The Hopkin's Rose nudibranch (Okenia rosacea) might be described as the Rastafarian nudibranch of California. While nudibranchs aren't actually known to practice any religion, the bright pink papillae covering the dorsal surface of this species has a certain resemblance to the dreadlocks worn by adherents of the Rastafarian faith. These papillae aren't the gills, or branchial plumes, of the animal, rather just extensions that cover the back. The gills and rhinophores are often completely hidden by the papillae, however you can see the rhinophores on the left side of the photo, two or three papillae from the left and a couple of papillae up from the bottom. The rhinophores are rose pink and have a blunt tip compared to the papillae.
These nudibranchs preferentially dine on the rose-colored bryozoan, Integripelta bilabiata, and the color match is likely no accident, since both the bryozoan and the nudibranch both contain hopkinsiaxanthin (hopkins-ee-ah-zanthin), a rose-red pigment.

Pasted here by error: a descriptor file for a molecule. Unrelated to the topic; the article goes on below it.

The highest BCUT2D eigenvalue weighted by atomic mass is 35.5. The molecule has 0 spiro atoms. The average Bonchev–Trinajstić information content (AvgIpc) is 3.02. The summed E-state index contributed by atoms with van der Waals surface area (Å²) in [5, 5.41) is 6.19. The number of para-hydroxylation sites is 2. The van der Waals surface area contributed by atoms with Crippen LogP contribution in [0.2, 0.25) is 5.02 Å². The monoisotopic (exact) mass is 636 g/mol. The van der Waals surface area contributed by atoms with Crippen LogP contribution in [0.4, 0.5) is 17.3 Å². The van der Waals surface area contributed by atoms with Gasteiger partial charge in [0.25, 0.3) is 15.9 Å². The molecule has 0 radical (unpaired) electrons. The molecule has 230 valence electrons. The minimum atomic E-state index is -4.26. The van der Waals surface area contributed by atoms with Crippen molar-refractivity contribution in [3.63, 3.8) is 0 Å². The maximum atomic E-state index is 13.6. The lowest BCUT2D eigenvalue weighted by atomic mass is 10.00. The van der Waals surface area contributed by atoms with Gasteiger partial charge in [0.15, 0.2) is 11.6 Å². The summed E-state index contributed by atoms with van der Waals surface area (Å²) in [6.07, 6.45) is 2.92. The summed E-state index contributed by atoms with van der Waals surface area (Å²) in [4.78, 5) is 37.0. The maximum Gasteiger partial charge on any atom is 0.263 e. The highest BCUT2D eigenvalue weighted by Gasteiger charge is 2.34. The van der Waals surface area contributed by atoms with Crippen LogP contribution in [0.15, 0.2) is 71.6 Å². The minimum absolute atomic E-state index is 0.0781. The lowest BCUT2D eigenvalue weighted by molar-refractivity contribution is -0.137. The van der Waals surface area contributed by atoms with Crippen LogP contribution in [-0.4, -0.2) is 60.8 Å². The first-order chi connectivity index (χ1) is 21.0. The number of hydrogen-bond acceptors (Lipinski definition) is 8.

Hopkin's Rose nudibranch is just one of many brilliantly-colored nudibranchs found along the Pacific coast of North America.
This photo was taken with a Canon EF100 mm f/4 lens on a Canon EOS 10D in an Ikelite underwater housing. Lighting was provided by two Ikelite DS-125 Substrobes in eTTL mode. The exposure was set to 1/60 sec at f/19 and ISO 100.
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